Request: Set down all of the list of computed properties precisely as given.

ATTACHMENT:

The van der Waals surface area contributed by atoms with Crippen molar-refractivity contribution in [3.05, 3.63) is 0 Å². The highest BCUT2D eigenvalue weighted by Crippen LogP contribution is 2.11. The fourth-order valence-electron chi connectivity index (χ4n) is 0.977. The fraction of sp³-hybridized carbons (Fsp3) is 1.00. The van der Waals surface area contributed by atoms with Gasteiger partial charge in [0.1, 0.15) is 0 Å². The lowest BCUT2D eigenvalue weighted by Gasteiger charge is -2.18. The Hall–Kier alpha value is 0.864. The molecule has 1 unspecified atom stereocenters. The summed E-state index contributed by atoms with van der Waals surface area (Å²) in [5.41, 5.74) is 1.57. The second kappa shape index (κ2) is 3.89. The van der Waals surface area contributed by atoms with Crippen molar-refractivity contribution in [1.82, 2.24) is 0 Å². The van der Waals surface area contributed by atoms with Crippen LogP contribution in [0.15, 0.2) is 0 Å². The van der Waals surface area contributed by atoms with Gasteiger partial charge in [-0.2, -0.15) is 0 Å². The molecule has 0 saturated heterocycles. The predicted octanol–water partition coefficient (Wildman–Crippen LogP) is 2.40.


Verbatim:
The van der Waals surface area contributed by atoms with Crippen molar-refractivity contribution in [3.05, 3.63) is 0 Å². The highest BCUT2D eigenvalue weighted by Crippen LogP contribution is 2.11. The fourth-order valence-electron chi connectivity index (χ4n) is 0.977. The fraction of sp³-hybridized carbons (Fsp3) is 1.00. The van der Waals surface area contributed by atoms with Gasteiger partial charge in [0.1, 0.15) is 0 Å². The lowest BCUT2D eigenvalue weighted by Gasteiger charge is -2.18. The Hall–Kier alpha value is 0.864. The molecule has 1 unspecified atom stereocenters. The summed E-state index contributed by atoms with van der Waals surface area (Å²) in [5.41, 5.74) is 1.57. The second kappa shape index (κ2) is 3.89. The van der Waals surface area contributed by atoms with Crippen molar-refractivity contribution in [1.82, 2.24) is 0 Å². The van der Waals surface area contributed by atoms with Crippen LogP contribution in [0.15, 0.2) is 0 Å². The van der Waals surface area contributed by atoms with Gasteiger partial charge in [-0.2, -0.15) is 0 Å². The molecule has 0 saturated heterocycles. The predicted octanol–water partition coefficient (Wildman–Crippen LogP) is 2.40.